We’ve been all about the physical this week at 8LW. Michaeline posted yesterday about writers’ wellbeing, and Kat, Elizabeth and Justine have been discussing the key ingredients of a great sex scene: there’s a lot more to it than describing docking body parts. Conversely, depicting physical interaction is a challenge that extends way beyond the bedroom or back seat, and that’s my subject today: the majority of human communication is non-verbal, and capturing these exchanges well is a key aspect of building credible characters.
In class we talked about telling our stories through bodies in motion; a character’s actions are the reader’s most reliable guide to their true self. Actions are fun to read, too: one of my favorite scenes of all time is near the beginning of Georgette Heyer’s Devil’s Cub, when the heroine employs reason and logic to no avail, and in extremis demonstrates her mettle by shooting the hero. Mary’s desperate action establishes her true character beyond doubt, and Vidal’s attitude towards her changes immediately as a result. It’s funny and moving and wonderful.
I thought I’d learned this lesson, but it seems not entirely. I think I’m OK at using action to drive the plot, but recently I received feedback pointing out that my characters’ responses aren’t always as convincing or powerful as they should be, because I fail to describe the physical manifestations of their emotions. I double-checked and damn, it was true.
Clearly this is something I have to do better, so I decided research was in order. I bought the Emotion Thesaurus as recommended by Justine, but I also bought a fantastic book called What Every Body Is Saying, by ex-FBI agent Joe Navarro and psychologist Dr Marvin Karlins. The tagline is An Ex-FBI Agent’s Guide to Speed-Reading People and that’s it in a nutshell. Since I started reading this book, I’ve been people-watching on the TV, on the bus, on the tube, everywhere, and it’s been a real eye-opener. For example, there’s a section on pacifying – discreet, socially acceptable gestures that we all adopt to calm ourselves in difficult situations or to soothe our insecurities. In women this might be covering the neck dimple with a hand or playing with a necklace; in a man it could be stroking the neck or chin. I watched a football coach do this repeatedly in a difficult press conference last week and thought ‘aha!’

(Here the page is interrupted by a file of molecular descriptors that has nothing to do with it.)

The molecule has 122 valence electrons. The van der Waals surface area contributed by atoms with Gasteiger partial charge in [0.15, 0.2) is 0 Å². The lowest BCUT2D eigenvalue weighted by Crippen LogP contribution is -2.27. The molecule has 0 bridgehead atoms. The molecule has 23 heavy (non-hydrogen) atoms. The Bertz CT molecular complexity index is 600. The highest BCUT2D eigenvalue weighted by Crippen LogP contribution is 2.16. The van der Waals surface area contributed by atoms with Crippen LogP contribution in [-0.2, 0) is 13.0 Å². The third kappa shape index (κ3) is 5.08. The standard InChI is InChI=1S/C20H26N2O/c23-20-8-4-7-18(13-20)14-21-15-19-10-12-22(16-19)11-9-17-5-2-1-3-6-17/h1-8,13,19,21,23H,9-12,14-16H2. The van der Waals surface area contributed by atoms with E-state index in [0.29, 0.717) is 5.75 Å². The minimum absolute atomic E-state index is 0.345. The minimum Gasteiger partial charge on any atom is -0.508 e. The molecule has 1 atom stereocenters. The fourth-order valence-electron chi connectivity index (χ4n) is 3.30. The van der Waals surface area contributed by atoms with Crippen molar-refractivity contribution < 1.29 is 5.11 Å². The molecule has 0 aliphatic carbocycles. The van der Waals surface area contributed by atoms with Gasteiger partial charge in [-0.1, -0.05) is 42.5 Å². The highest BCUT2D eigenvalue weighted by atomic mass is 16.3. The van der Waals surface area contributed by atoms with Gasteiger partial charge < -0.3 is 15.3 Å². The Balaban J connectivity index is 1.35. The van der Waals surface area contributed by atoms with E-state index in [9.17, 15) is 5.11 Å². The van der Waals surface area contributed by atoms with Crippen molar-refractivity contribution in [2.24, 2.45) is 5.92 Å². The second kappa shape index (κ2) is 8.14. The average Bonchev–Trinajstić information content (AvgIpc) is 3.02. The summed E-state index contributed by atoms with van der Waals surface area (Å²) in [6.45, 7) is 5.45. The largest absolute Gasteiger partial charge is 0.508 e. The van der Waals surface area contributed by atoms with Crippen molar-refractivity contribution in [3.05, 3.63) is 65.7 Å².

The book explains that words and actions are governed by different parts of the human brain. Speech is the responsibility of the neocortex brain – the smart, logical thinking centre that’s also the sophisticated, lying part. Our bodies, however, are controlled by the limbic or mammalian brain. It responds to signals in the world around us instantaneously, reflexively, and without thought, so it’s a much truer guide to our feelings. It is possible to mislead with our bodies, but it’s hard. Every part of us sends signals – feet, legs, torso, hips, chest, shoulders, arms, hands, fingers and face. There’s a clue in every gesture, the way we touch someone, our posture, even the distance we stand from another person.
Reading this book has opened up a world of possibilities for me and right now I’m just scratching the surface, but it’s already made a difference to the way my characters behave. A few days ago I wrote about super-bitch Sasha’s first visit to her late father’s company. It’s her twenty-fifth birthday, she’s just inherited control and she’s out to make her mark. I knew that the hapless receptionist would freeze in shock at Sasha’s take-no-prisoners attitude, just as I knew her smug, complacent CEO would start to pacify as he realizes he’s under serious threat.
How good are you at reading body language? Do you have a favorite scene that involves non-verbal ‘tells’?